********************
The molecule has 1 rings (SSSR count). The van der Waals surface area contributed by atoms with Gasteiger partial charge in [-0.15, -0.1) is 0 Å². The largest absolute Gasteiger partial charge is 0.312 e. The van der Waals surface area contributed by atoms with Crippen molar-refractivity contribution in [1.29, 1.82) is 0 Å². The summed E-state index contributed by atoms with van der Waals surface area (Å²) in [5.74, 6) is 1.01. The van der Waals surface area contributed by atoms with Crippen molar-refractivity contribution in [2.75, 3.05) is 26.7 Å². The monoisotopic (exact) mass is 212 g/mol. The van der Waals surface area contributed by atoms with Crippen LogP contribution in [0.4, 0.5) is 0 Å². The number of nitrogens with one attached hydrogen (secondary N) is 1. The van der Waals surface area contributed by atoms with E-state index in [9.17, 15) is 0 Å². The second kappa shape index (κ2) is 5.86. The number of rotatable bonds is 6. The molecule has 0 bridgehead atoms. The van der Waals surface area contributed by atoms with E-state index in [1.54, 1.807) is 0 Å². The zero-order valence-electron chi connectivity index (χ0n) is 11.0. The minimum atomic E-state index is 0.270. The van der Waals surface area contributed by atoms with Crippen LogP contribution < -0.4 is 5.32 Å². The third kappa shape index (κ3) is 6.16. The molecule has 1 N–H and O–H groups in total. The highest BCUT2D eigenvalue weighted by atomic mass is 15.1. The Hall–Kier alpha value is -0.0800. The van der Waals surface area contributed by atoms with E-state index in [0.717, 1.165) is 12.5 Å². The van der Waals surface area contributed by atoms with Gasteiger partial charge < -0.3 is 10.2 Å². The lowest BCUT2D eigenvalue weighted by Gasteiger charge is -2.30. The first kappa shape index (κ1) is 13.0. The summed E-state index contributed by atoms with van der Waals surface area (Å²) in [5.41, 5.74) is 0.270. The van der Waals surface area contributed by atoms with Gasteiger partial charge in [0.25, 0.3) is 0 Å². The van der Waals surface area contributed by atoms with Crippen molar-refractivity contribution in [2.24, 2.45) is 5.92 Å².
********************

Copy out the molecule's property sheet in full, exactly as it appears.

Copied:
The molecule has 1 rings (SSSR count). The van der Waals surface area contributed by atoms with Gasteiger partial charge in [-0.15, -0.1) is 0 Å². The largest absolute Gasteiger partial charge is 0.312 e. The van der Waals surface area contributed by atoms with Crippen molar-refractivity contribution in [1.29, 1.82) is 0 Å². The summed E-state index contributed by atoms with van der Waals surface area (Å²) in [5.74, 6) is 1.01. The van der Waals surface area contributed by atoms with Crippen molar-refractivity contribution in [2.75, 3.05) is 26.7 Å². The monoisotopic (exact) mass is 212 g/mol. The van der Waals surface area contributed by atoms with Crippen LogP contribution in [0.4, 0.5) is 0 Å². The number of nitrogens with one attached hydrogen (secondary N) is 1. The van der Waals surface area contributed by atoms with E-state index in [9.17, 15) is 0 Å². The second kappa shape index (κ2) is 5.86. The number of rotatable bonds is 6. The molecule has 0 bridgehead atoms. The van der Waals surface area contributed by atoms with E-state index in [1.54, 1.807) is 0 Å². The zero-order valence-electron chi connectivity index (χ0n) is 11.0. The minimum atomic E-state index is 0.270. The van der Waals surface area contributed by atoms with Crippen LogP contribution < -0.4 is 5.32 Å². The third kappa shape index (κ3) is 6.16. The molecule has 1 N–H and O–H groups in total. The highest BCUT2D eigenvalue weighted by atomic mass is 15.1. The Hall–Kier alpha value is -0.0800. The van der Waals surface area contributed by atoms with E-state index in [0.717, 1.165) is 12.5 Å². The van der Waals surface area contributed by atoms with Gasteiger partial charge < -0.3 is 10.2 Å². The lowest BCUT2D eigenvalue weighted by Gasteiger charge is -2.30. The first kappa shape index (κ1) is 13.0. The summed E-state index contributed by atoms with van der Waals surface area (Å²) in [5.41, 5.74) is 0.270. The van der Waals surface area contributed by atoms with Gasteiger partial charge in [0.25, 0.3) is 0 Å². The van der Waals surface area contributed by atoms with Crippen molar-refractivity contribution in [2.24, 2.45) is 5.92 Å².